Wednesday, January 31, 2007

Drug Use and Pregnant Women, Take 2

piny of Feministe has posted an extended rebuttal of the idea that exposing a fetus to drugs in utero constitutes child abuse. Its a good response, so I'll post the meat of it in full:

If you fail to feed your child adequately, you are guilty of child abuse. If you fail to seek medical treatment for your child when your child is sick, you are guilty of child abuse. If you hurt your child, you are guilty of child abuse. If you do not supervise your child such that your child’s life is in danger, you are guilty of child abuse. When the crime is not child abuse but “fetal abuse,” however, none of the criminalized acts are things done to the fetus. They are things that the woman does to herself. If you feed yourself drugs, you are feeding drugs to a child. If you drink, you are forcing alcohol on a child.

So a pregnant woman who leaned out too far over a balcony would be guilty of endangering her child’s life. A pregnant woman who exposed herself to injury–say by working with wild animals–would be guilty of endangering her child’s life. A pregnant woman who didn’t eat well or ate too little or failed to take care of her body in any number of other ways would be guilty of endangering her child’s life. A pregnant woman who failed to seek pre-natal care would be guilty of endangering her child’s life. A pregnant woman who did not seek medical treatment for any health problem would be guilty of endangering her child’s life. A pregnant woman who refused any medical treatment or advice that might save her health or maintain her healthy pregnancy would be guilty of endangering her child’s life. She would be a criminal if she failed to safeguard her own body, and liable for any harm that might translate to her child, because there’s no difference between her body and the body belonging to her child.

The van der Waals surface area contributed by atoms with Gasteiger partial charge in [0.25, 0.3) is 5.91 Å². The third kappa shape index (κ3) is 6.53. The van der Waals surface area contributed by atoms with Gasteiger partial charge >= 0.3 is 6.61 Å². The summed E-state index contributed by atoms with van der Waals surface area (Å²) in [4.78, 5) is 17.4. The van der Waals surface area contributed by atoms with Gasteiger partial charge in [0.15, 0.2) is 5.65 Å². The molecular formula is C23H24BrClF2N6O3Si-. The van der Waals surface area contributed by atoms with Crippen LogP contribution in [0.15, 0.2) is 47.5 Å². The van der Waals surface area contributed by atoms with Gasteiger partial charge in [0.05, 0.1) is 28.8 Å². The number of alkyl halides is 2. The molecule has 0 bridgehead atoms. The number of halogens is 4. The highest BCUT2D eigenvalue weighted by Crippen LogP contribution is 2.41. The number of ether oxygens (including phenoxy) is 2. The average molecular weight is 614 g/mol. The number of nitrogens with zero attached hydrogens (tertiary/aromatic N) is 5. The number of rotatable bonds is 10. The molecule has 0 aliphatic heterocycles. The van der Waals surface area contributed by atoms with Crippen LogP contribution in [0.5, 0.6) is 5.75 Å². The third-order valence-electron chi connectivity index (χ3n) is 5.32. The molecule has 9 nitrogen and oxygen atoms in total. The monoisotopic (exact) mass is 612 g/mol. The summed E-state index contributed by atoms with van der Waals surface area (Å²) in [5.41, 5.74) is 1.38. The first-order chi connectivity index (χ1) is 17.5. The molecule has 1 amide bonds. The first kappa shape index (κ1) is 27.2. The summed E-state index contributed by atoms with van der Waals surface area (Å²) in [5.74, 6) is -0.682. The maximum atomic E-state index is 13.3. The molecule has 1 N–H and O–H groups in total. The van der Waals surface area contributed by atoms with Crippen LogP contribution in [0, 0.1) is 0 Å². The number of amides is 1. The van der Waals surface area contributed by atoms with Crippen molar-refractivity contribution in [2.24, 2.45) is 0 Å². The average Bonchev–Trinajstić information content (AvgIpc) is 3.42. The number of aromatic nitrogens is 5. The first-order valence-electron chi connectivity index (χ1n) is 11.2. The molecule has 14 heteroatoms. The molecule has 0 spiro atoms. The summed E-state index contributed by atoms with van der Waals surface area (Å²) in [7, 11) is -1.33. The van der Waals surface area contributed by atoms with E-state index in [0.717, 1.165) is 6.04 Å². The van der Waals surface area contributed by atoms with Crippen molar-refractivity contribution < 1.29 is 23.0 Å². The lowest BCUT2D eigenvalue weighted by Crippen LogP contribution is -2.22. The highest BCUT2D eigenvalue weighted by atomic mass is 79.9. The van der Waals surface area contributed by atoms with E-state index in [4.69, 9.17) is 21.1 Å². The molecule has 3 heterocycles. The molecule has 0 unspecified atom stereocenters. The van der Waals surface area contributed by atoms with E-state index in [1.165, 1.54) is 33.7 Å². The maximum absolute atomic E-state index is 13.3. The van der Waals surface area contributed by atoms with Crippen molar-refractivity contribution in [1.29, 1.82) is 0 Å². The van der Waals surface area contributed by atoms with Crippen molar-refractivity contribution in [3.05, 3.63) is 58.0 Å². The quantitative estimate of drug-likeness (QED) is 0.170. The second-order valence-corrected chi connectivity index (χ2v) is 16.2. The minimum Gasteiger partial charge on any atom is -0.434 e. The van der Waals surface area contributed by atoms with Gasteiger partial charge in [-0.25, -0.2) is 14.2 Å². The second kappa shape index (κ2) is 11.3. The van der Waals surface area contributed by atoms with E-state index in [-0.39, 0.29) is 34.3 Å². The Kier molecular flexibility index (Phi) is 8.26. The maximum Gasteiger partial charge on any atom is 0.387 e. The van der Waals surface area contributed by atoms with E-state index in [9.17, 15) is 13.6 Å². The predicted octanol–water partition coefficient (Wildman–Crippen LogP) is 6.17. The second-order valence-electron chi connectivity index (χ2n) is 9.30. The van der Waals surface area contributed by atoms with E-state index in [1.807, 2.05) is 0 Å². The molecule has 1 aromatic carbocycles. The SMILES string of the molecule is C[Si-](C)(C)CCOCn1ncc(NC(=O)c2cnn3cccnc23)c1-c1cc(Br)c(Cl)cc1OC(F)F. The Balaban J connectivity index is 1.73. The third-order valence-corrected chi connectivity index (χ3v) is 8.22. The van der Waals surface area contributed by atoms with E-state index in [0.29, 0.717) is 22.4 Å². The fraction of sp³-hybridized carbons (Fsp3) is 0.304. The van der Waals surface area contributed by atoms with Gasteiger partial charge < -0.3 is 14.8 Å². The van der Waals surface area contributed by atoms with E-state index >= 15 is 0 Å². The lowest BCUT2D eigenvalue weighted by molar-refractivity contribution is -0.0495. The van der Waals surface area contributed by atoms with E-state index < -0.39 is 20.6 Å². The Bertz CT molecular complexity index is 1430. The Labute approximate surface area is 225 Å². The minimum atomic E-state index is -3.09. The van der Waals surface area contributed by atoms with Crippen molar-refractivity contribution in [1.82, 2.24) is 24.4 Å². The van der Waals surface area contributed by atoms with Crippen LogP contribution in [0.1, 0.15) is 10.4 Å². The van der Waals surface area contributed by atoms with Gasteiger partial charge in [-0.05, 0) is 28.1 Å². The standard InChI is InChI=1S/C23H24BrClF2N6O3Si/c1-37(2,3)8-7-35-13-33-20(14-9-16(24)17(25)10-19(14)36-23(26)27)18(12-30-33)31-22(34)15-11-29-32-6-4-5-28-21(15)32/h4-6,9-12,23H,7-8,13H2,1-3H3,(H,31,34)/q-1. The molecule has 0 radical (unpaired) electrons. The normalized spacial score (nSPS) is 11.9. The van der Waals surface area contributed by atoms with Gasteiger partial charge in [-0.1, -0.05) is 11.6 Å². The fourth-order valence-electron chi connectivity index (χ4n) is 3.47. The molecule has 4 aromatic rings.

The problem with this line of reasoning is that there's a fundamental difference between the scenarios discussed in the second paragraph and exposure to drugs in the womb.

Assume the following:

  1. At conception a fetus is not a person.
  2. At some point the fetus becomes a person.
  3. An entity has the "ability to be harmed" if and only if it is a person.
  4. It is wrong to harm a person; governments have the right to prevent harm to and seek redress for harm done to their citizens.
It doesn't substantively effect my argument when the fetus becomes a person; I'll assume "birth" for convenience.

Assuming agreement with assumptions 1 through 3 then there's not an issue with the scenarios in the second paragraph. The fetus is not a person, so putting it at immediate risk does not warrant government scrutiny. The person that the fetus will become is not materially affected by these actions, so there is no reason for government intervention on that account either.

Contrast this to the drug use scenario. The damage inflicted by drug use persists past the point (wherever you define it) when the fetus becomes a person. At that point the now-person has suffered harm as a direct result of the mother's actions in the past. Provided agreement with items 2 through 4 the government has a legitimate interest in preventing this situation and seeking redress when it does occur.

Rebuttals?

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